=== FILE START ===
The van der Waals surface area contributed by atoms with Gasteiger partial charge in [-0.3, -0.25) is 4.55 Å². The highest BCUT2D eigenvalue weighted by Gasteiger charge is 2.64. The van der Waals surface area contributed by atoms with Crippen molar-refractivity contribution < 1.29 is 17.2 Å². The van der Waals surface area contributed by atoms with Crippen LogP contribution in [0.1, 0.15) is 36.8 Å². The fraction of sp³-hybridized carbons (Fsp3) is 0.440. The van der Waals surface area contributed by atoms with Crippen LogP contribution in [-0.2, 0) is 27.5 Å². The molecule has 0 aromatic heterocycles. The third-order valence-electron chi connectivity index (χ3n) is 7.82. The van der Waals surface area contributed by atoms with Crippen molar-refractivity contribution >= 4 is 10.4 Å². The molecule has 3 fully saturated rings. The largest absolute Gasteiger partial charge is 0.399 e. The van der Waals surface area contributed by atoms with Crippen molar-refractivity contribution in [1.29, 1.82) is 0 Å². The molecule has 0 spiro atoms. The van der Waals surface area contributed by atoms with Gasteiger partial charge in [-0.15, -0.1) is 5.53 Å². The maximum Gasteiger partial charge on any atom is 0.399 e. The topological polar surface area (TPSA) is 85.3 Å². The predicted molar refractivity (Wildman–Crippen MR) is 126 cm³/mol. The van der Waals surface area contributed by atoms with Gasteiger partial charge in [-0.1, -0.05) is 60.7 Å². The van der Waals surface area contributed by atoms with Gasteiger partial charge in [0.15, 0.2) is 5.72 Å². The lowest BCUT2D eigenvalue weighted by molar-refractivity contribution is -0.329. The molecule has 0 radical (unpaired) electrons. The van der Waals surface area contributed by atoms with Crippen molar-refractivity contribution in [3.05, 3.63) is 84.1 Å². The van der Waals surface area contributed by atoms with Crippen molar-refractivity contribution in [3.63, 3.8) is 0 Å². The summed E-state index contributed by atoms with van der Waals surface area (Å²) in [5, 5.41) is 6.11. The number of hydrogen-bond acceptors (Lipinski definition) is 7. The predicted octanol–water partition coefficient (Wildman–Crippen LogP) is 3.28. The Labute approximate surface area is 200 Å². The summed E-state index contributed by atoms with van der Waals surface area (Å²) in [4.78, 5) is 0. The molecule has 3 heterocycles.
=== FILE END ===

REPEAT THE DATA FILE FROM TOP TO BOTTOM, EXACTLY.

The van der Waals surface area contributed by atoms with Gasteiger partial charge in [-0.3, -0.25) is 4.55 Å². The highest BCUT2D eigenvalue weighted by Gasteiger charge is 2.64. The van der Waals surface area contributed by atoms with Crippen molar-refractivity contribution < 1.29 is 17.2 Å². The van der Waals surface area contributed by atoms with Crippen LogP contribution in [0.1, 0.15) is 36.8 Å². The fraction of sp³-hybridized carbons (Fsp3) is 0.440. The van der Waals surface area contributed by atoms with Crippen LogP contribution in [-0.2, 0) is 27.5 Å². The molecule has 0 aromatic heterocycles. The third-order valence-electron chi connectivity index (χ3n) is 7.82. The van der Waals surface area contributed by atoms with Crippen molar-refractivity contribution >= 4 is 10.4 Å². The molecule has 3 fully saturated rings. The largest absolute Gasteiger partial charge is 0.399 e. The van der Waals surface area contributed by atoms with Crippen molar-refractivity contribution in [1.29, 1.82) is 0 Å². The molecule has 0 spiro atoms. The van der Waals surface area contributed by atoms with Gasteiger partial charge in [-0.15, -0.1) is 5.53 Å². The maximum Gasteiger partial charge on any atom is 0.399 e. The topological polar surface area (TPSA) is 85.3 Å². The predicted molar refractivity (Wildman–Crippen MR) is 126 cm³/mol. The van der Waals surface area contributed by atoms with Gasteiger partial charge in [-0.1, -0.05) is 60.7 Å². The van der Waals surface area contributed by atoms with Gasteiger partial charge in [0.15, 0.2) is 5.72 Å². The lowest BCUT2D eigenvalue weighted by molar-refractivity contribution is -0.329. The molecule has 0 radical (unpaired) electrons. The van der Waals surface area contributed by atoms with Crippen molar-refractivity contribution in [3.05, 3.63) is 84.1 Å². The van der Waals surface area contributed by atoms with Crippen molar-refractivity contribution in [3.63, 3.8) is 0 Å². The summed E-state index contributed by atoms with van der Waals surface area (Å²) in [5, 5.41) is 6.11. The number of hydrogen-bond acceptors (Lipinski definition) is 7. The predicted octanol–water partition coefficient (Wildman–Crippen LogP) is 3.28. The Labute approximate surface area is 200 Å². The summed E-state index contributed by atoms with van der Waals surface area (Å²) in [4.78, 5) is 0. The molecule has 3 heterocycles.